<label class="form-check-label" for="flexSwitchCheckDefault">Default switch checkbox input</label>

Every checkbox, radio, select, file, range, and more includes a custom appearance to unify the style and behavior of form controls across OS and browser. These new form controls are all built on completely semantic, standard form controls—no more superfluous markup, just form controls and labels.

Be sure to explore the new forms docs and let us know what you think.

Utilities API

We love seeing how many folks are building new and interesting CSS libraries and toolkits, challenging the way we’ve built on the web for the last decade-plus. It’s refreshing, to say the least, and affords us all an opportunity to discuss and iterate. As such, we’ve implemented a brand new utility API into Bootstrap 5.

$utilities: () !default;
$utilities: map-merge(
    // ...
    "width": (
      property: width,
      class: w,
      values: (
        25: 25%,
        50: 50%,
        75: 75%,
        100: 100%,
        auto: auto
    // ...
    "margin": (
      responsive: true,
      property: margin,
      class: m,
      values: map-merge($spacers, (auto: auto))
    // ...
  ), $utilities);

Ever since utilities become a preferred way to build, we’ve been working to find the right balance to implement them in Bootstrap while providing control and customization. In v4, we did this with global $enable-* classes, and we’ve even carried that forward in v5. But with an API based approach, we’ve created a language and syntax in Sass to create your own utilities on the fly while also being able to modify or remove those we provide. This is all thanks to @MartijnCuppens, who also maintains the RFS project, and is responsible for the initial PR and subsequent improvements.

We think this will be a game-changer for those who build on Bootstrap via our source files, and if you haven’t built a Bootstrap-powered project that way yet, your mind will be blown.

Heads up! We’ve moved some of our former v4 utilities to a new Helpers section. These helpers are snippets of code that are longer than your usual property-value pairing for our utilities. Just our way of reorganizing things for easier naming and improved documentation.

Enhanced grid system

By design Bootstrap 5 isn’t a complete departure from v4. We wanted everyone to be able to more easily upgrade to this future version after hearing about the difficulties from the v3 to v4 upgrade path. We’ve kept the bulk of the build system in place (minus jQuery) for this reason, and we’ve also built on the existing grid system instead of replacing it with something newer and hipper.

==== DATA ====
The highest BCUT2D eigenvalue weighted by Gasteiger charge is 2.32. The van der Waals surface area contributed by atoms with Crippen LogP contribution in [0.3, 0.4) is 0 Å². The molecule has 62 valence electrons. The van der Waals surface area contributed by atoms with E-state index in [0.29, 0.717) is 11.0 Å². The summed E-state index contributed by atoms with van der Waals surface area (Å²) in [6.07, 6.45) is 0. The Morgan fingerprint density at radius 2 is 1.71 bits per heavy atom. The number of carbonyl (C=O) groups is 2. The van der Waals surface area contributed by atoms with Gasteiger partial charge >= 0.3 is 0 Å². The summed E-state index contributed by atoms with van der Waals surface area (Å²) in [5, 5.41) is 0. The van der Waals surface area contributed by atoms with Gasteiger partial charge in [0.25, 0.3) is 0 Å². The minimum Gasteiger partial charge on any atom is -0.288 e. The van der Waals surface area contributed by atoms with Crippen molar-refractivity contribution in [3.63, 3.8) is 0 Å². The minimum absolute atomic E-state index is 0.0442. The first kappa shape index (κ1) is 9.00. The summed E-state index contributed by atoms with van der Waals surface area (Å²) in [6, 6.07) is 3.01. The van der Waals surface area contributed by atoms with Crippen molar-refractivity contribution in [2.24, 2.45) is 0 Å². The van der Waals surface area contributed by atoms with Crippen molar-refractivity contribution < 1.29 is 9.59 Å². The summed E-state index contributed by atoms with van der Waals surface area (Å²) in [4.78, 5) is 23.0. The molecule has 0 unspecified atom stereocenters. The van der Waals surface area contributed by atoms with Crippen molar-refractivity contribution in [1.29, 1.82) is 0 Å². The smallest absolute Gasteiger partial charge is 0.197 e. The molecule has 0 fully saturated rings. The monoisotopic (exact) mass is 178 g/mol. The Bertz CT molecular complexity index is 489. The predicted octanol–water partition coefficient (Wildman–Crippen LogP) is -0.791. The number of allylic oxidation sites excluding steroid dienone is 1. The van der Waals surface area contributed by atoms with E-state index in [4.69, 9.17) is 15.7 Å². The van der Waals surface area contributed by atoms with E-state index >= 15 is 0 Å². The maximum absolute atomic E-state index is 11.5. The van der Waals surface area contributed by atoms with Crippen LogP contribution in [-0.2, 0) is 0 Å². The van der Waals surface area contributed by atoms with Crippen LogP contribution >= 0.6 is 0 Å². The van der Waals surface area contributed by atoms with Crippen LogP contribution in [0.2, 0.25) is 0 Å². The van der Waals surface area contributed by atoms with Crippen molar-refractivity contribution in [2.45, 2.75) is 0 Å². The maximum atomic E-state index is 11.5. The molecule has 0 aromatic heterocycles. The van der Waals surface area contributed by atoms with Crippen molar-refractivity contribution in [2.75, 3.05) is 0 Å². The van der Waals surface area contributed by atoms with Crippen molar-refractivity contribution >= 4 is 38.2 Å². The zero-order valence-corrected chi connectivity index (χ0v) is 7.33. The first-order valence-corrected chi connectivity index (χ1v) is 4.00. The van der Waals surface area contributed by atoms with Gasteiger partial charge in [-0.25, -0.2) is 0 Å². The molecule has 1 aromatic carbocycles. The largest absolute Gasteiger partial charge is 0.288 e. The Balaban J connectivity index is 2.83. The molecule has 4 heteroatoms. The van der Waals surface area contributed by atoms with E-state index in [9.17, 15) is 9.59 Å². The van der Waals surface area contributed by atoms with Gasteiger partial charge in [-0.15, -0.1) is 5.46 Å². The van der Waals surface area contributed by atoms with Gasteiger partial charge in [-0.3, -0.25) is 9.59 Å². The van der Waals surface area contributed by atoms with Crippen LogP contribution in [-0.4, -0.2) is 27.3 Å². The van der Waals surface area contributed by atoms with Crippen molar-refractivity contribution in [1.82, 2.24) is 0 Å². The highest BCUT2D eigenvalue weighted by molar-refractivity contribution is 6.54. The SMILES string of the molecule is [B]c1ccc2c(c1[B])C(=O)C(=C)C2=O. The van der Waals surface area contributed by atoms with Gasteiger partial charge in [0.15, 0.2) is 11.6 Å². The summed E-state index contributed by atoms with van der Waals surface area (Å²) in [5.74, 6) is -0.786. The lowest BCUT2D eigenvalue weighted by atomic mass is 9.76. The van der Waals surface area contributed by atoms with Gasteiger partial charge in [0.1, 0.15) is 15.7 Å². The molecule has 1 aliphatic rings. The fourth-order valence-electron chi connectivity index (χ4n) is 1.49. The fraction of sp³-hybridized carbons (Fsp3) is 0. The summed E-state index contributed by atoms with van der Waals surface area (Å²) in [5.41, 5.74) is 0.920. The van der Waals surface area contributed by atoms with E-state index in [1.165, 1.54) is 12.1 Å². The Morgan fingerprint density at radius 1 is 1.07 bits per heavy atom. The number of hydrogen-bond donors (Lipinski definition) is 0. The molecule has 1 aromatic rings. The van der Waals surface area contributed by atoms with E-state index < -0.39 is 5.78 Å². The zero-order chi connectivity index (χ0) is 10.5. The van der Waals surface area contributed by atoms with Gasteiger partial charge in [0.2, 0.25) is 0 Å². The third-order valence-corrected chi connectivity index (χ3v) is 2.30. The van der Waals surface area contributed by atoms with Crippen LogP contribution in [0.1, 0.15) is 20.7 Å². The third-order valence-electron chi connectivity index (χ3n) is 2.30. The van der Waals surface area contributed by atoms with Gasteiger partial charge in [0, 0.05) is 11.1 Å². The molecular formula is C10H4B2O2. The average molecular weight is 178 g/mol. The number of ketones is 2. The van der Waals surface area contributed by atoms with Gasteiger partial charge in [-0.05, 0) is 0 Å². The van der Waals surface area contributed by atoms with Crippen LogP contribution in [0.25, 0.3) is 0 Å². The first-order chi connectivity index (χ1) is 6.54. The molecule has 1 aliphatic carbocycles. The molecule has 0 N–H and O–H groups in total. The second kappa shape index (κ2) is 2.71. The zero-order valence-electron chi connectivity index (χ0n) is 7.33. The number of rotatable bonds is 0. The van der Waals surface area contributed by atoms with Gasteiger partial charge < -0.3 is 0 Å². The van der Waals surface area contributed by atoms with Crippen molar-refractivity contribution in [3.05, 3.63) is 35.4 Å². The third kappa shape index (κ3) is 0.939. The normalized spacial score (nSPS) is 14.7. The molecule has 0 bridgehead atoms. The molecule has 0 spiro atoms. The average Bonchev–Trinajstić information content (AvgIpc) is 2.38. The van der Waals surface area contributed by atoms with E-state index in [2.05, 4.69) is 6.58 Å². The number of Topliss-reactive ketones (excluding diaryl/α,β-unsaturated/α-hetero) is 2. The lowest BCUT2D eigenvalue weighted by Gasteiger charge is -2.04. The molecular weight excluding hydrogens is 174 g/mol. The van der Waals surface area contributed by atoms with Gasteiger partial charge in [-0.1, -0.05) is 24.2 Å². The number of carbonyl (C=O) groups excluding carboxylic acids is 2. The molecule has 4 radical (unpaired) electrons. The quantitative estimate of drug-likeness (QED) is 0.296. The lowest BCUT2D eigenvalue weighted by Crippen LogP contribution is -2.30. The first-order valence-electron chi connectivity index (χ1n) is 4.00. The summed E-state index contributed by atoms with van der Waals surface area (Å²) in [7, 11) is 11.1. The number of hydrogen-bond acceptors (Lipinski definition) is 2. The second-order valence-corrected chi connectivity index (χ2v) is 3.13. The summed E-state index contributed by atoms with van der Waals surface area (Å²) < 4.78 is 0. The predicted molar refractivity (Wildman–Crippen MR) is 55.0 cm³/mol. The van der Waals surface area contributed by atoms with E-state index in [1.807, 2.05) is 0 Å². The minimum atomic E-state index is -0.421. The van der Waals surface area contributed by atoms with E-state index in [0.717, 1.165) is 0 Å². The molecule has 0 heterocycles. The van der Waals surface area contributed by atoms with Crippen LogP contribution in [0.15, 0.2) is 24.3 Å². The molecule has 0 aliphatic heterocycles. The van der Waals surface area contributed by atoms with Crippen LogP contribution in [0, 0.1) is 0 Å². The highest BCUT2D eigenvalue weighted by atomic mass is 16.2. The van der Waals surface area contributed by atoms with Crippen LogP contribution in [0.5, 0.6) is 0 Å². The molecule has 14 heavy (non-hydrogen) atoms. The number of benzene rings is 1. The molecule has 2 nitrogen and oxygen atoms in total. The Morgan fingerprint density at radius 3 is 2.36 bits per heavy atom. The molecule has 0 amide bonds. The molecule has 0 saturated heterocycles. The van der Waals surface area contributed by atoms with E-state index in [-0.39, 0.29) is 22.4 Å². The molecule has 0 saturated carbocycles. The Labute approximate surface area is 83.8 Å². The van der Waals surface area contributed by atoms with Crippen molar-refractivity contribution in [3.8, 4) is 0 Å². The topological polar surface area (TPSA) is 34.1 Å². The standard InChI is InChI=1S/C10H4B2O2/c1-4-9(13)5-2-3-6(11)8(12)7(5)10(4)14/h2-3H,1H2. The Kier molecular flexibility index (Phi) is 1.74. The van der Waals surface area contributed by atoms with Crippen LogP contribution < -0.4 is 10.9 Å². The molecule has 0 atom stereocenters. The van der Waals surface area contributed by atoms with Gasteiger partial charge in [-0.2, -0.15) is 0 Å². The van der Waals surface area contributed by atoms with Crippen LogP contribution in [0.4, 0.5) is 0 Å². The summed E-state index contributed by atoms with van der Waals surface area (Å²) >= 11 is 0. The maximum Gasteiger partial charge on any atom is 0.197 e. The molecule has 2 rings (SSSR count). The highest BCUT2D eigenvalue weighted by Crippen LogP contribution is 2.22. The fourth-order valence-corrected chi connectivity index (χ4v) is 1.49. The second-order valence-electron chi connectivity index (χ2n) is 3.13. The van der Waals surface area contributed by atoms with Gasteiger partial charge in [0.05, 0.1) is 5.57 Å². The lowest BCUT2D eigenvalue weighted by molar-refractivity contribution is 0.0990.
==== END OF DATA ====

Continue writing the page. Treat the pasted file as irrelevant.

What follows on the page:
Here’s a rundown of what’s changed in our grid:

  • We’ve added a new grid tier! Say hello to xxl.
  • .gutter classes have been replaced with .g* utilities, much like our margin/padding utilities. We’ve also added options to your grid gutter spacing that matches the spacing utilities you’re already familiar with.
  • Form layout options have been replaced with the new grid system.
  • Vertical spacing classes have been added.
  • Columns are no longer position: relative by default.

Here’s a quick example of how to use the new grid gutter classes:

<div class="row g-5">
  <div class="col">...</div>
  <div class="col">...</div>
  <div class="col">...</div>

Take a look at the redesigned and restructured Layout docs to learn more.

CSS’s grid layout is increasingly ready for prime time, and while we haven’t made use of it here yet, we’re continuing to experiment and learn from it. Look to future releases of v5 to embrace it in more ways.


We switched our documentation static site generator from Jekyll to Hugo. Jekyll has long been our generator of choice given how easy it is to get up and running, and its simplicity with deploying to GitHub Pages.

Unfortunately, we’ve reached two major issues with Jekyll over the years:

  1. Jekyll requires Ruby to be installed
  2. Site generation was very slow

Hugo on the other hand is written in Go, so it has no external runtime dependencies, and it’s much faster. We build our current master branch site, including the doc’s Sass -> CSS in ~1.6s. Our local server reloads in milliseconds instead of 8-12 seconds, so working on the docs has become a pleasant experience again.

The Hugo switch wouldn’t have been possible without Hugo’s main developer work, Bjørn Erik Pedersen (@bep), who made quite a few codebase changes to make the transition possible and smooth!

Also a shoutout to @xhmikosr who led the charge here in converting hundreds of files and working with the Hugo developers to make sure our local development was fast, efficient, and maintainable.

Coming soon: RTL, offcanvas, and more

There’s a ton we just didn’t have time to tackle in our first alpha that’s still on the todo list for future alphas. We wanted to give them some love here so you know what’s on our radar throughout v5’s development.

  • RTL is coming! We’ve spiked out a PR using RTLCSS and are continuing to explore logical properties as well. Personally, I’m sorry for taking so long for us to officially tackle this knowing all the effort that’s gone into it community efforts and pull requests to the project. Hopefully, the wait is worth it.

  • There’s a forked version of our modal that’s implementing an offcanvas menu. We still have some work to do here to get this right without adding too much overhead, but the idea of having an offcanvas wrapper to place any sidebar-worth content—navigation, shopping cart, etc—is huge. Personally, I know we’re behind the times on this one, but it should be awesome nonetheless.

  • We’re evaluating a number of other changes to our codebase, including the Sass module system, increased usage of CSS custom properties, embedding SVGs in our HTML instead of our CSS, and more.

There’s a ton yet to come, including more documentation improvements, bug fixes, and quality of life changes. Be sure to review our open issues and PRs to see where you can help out by providing feedback, testing community PRs, or sharing your ideas.

Get started

Head to to explore the new release. We’ve also published this updated as a pre-release to npm, so if you’re feeling bold or are curious about what’s new, you can pull the latest in that way.

npm i bootstrap@next

What’s next

We still have more work to do in v5, including some breaking changes, but we’re incredibly excited about this release. Let the feedback rip and we’ll do our best to keep up with y’all. Our goal is to ship another alpha within 3-4 weeks, and likely a couple more after that. We’ll also be shipping a v4.5.1 release to fix a couple of regressions and continue to bridge the gap between v4 and v5.

Beyond that, keep an eye for more updates to the Bootstrap Icons project, our RFS project (now enabled by default in v5), and the npm starter project.

Support the team

Visit our Open Collective page or our team members’ GitHub profiles to help support the maintainers contributing to Bootstrap.